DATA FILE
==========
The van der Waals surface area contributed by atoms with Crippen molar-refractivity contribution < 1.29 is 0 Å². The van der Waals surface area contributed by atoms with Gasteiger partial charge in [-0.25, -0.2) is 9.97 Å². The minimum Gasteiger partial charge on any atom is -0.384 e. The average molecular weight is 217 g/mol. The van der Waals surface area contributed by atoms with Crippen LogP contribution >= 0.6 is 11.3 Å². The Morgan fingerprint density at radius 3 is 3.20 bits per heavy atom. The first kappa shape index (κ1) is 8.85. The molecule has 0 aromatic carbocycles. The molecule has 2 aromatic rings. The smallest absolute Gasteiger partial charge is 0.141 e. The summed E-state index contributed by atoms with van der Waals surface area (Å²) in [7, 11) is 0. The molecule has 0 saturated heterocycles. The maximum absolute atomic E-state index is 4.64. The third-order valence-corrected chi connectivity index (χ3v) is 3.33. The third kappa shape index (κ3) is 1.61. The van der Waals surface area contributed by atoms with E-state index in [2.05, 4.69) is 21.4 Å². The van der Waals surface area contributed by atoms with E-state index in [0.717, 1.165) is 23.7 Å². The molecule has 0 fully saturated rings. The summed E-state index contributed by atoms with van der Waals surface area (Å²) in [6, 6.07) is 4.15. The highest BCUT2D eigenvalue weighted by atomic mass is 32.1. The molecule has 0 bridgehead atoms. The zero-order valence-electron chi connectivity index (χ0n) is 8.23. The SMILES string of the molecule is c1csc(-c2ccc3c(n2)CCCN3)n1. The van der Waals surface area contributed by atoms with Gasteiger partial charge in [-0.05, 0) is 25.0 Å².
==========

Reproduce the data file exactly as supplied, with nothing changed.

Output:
The van der Waals surface area contributed by atoms with Crippen molar-refractivity contribution < 1.29 is 0 Å². The van der Waals surface area contributed by atoms with Gasteiger partial charge in [-0.25, -0.2) is 9.97 Å². The minimum Gasteiger partial charge on any atom is -0.384 e. The average molecular weight is 217 g/mol. The van der Waals surface area contributed by atoms with Crippen LogP contribution >= 0.6 is 11.3 Å². The Morgan fingerprint density at radius 3 is 3.20 bits per heavy atom. The first kappa shape index (κ1) is 8.85. The molecule has 0 aromatic carbocycles. The molecule has 2 aromatic rings. The smallest absolute Gasteiger partial charge is 0.141 e. The summed E-state index contributed by atoms with van der Waals surface area (Å²) in [7, 11) is 0. The molecule has 0 saturated heterocycles. The maximum absolute atomic E-state index is 4.64. The third-order valence-corrected chi connectivity index (χ3v) is 3.33. The third kappa shape index (κ3) is 1.61. The van der Waals surface area contributed by atoms with E-state index in [2.05, 4.69) is 21.4 Å². The van der Waals surface area contributed by atoms with E-state index in [0.717, 1.165) is 23.7 Å². The molecule has 0 fully saturated rings. The summed E-state index contributed by atoms with van der Waals surface area (Å²) in [6, 6.07) is 4.15. The highest BCUT2D eigenvalue weighted by atomic mass is 32.1. The molecule has 0 bridgehead atoms. The zero-order valence-electron chi connectivity index (χ0n) is 8.23. The SMILES string of the molecule is c1csc(-c2ccc3c(n2)CCCN3)n1. The van der Waals surface area contributed by atoms with Gasteiger partial charge in [-0.05, 0) is 25.0 Å².